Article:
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“We love women-run operations!” – These penguins (we’re guessing). A team of four women will take to the South Pole soon, where they will be tasked with counting these birds and running a local post office, among other duties. (Credit: Christopher Michel, Wikimedia Commons)

A brave team of women is about to embark upon an Antarctic adventure – of sorts.

The South Pole’s Port Lockroy – known also as the Penguin Post Office – is opening up for the first time since the Covid lockdowns of 2020. And out of roughly 6,000 applicants, four women have been selected to run it. Clare Ballantyne, Mairi Hilton, Natalie Corbett and Lucy Bruzzone are the pioneering women who will comprise the team. 

And they will be tasked with what sounds like both the best and worst job in the world – sorting mail, managing a gift shop and counting penguins while grappling with below-freezing temperatures and a lack of running water. According to USA Today, if a member of the team wishes to shower or make use of a flushing toilet, they have to hope for help from a visiting ship.

These intrepid women will travel about 9,000 miles for the gig – you thought your commute was bad – and will remain there for nearly half a year, from this November to March 2023. 

Their loved ones can’t come, however. “I’ll be leaving behind my husband, George, who I only married in June,” team member Corbett, who is tasked with managing the gift shop, told the paper. “I’m treating this like my solo honeymoon.”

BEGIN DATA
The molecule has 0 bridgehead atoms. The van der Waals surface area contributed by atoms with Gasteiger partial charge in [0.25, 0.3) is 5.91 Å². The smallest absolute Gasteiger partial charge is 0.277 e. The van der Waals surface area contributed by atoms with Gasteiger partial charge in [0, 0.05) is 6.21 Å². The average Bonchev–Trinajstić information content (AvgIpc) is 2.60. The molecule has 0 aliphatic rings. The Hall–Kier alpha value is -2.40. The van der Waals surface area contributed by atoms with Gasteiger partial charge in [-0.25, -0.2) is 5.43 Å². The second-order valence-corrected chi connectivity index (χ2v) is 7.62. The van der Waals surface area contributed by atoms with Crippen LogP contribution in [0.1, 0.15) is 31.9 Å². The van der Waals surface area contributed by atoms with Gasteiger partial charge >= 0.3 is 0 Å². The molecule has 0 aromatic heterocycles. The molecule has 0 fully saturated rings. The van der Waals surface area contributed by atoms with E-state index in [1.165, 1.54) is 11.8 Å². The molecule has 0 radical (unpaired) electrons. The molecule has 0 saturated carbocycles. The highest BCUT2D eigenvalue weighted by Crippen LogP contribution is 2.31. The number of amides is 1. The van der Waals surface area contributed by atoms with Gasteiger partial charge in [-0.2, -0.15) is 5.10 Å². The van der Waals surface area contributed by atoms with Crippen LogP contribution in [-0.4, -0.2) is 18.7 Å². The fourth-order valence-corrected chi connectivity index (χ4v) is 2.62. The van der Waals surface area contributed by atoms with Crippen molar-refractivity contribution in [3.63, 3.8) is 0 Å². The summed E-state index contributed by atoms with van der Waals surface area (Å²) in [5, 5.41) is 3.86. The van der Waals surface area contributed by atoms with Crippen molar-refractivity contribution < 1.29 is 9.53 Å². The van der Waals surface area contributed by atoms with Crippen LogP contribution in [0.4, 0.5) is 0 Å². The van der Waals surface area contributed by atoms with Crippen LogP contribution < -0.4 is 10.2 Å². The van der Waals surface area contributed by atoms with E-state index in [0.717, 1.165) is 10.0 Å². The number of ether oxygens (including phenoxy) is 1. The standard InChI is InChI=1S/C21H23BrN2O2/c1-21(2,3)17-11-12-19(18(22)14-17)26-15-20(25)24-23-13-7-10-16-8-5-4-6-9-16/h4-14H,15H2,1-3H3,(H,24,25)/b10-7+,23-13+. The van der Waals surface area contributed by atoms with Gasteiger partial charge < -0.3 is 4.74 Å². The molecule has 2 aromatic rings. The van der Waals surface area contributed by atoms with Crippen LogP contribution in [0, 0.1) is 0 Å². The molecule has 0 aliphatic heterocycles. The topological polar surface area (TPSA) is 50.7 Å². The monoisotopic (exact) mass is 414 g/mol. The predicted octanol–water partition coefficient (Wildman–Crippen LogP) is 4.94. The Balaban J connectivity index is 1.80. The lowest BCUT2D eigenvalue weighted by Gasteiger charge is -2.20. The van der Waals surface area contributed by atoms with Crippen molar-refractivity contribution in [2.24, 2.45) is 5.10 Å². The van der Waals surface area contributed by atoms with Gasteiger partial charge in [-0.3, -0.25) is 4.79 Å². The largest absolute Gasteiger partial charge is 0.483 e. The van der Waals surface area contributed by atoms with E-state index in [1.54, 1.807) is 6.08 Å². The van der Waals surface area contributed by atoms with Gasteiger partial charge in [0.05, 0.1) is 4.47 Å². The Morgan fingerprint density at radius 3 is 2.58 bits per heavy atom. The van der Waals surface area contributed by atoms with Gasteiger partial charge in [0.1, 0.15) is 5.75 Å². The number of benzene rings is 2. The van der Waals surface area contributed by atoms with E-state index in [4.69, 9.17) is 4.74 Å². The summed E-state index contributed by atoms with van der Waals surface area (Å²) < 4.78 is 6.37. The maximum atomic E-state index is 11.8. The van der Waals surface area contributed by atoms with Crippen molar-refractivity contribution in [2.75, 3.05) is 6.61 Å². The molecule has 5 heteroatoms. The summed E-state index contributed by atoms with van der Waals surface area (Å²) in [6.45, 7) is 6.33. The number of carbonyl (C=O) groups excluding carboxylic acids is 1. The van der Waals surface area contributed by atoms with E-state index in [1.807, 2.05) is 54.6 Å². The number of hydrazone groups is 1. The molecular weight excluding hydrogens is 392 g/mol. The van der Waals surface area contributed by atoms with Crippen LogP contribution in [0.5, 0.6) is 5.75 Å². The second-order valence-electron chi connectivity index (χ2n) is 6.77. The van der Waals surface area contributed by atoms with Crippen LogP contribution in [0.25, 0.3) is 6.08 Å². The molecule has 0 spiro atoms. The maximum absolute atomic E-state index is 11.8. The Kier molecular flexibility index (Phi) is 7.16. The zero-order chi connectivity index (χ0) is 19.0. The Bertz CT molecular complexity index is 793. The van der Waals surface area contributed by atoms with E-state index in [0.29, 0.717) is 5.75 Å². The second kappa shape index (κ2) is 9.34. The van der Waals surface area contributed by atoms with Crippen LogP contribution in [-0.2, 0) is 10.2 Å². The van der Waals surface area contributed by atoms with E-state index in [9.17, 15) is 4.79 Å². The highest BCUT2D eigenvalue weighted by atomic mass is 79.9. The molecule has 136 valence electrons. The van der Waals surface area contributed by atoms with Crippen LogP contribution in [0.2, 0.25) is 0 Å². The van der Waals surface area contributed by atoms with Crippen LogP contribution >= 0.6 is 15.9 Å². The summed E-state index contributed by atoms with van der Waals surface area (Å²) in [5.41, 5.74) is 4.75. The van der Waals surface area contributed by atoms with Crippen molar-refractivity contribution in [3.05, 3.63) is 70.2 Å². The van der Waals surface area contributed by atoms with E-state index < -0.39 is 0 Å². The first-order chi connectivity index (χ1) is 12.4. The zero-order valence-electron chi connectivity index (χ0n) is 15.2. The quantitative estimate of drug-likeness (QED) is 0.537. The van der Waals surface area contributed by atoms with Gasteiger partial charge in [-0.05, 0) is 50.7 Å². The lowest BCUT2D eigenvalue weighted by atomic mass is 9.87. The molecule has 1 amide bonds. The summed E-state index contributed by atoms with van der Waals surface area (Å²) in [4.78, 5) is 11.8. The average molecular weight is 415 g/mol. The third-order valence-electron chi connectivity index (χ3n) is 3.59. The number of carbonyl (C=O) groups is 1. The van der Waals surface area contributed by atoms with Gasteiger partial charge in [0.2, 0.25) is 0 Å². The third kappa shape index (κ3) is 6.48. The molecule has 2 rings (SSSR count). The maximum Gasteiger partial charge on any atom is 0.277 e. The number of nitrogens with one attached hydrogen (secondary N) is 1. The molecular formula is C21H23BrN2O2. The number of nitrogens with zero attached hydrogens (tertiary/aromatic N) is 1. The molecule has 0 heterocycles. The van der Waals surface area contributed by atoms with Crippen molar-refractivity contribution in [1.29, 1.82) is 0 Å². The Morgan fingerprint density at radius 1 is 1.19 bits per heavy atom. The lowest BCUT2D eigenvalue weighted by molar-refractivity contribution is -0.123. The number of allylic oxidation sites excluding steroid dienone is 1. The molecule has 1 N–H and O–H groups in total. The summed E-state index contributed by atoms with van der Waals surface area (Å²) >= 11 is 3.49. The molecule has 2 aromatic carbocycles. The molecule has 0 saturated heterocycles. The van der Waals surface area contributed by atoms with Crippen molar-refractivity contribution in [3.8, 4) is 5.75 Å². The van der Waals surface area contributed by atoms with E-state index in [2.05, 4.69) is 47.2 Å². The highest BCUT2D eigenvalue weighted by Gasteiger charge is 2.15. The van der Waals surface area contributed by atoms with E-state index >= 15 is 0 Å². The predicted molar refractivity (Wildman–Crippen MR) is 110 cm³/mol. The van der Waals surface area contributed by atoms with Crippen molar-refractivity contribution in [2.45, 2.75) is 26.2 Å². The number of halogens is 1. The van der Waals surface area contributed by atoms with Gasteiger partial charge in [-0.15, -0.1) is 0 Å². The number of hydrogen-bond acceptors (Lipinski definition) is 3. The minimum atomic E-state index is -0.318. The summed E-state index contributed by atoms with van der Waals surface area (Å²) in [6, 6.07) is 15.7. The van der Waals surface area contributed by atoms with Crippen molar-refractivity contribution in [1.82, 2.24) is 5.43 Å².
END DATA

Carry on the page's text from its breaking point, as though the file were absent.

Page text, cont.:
But, she added, “Who wouldn’t want to spend five months working on an island filled with penguins in one of the most remote places on the planet?”

Her teammates will handle critical duties like supervising ship arrivals and departures and sorting the mail, as well as, yes, taking that all-important penguin census – while also cleaning up after the flightless birds. (The penguins don’t make use of flushing toilets, either.)

The women were hired by the UK Antarctic Heritage Trust, which runs the office and funds conservation efforts for Earth’s coldest continent. And despite the challenges of the task laid ahead of them, they’re thrilled to dive (or perhaps sled) in.

In fact, Bruzzone, the team’s resident scientist, described landing the job as a “lifelong dream.” Here’s to these women’s goals taking flight – even if their avian charges cannot.

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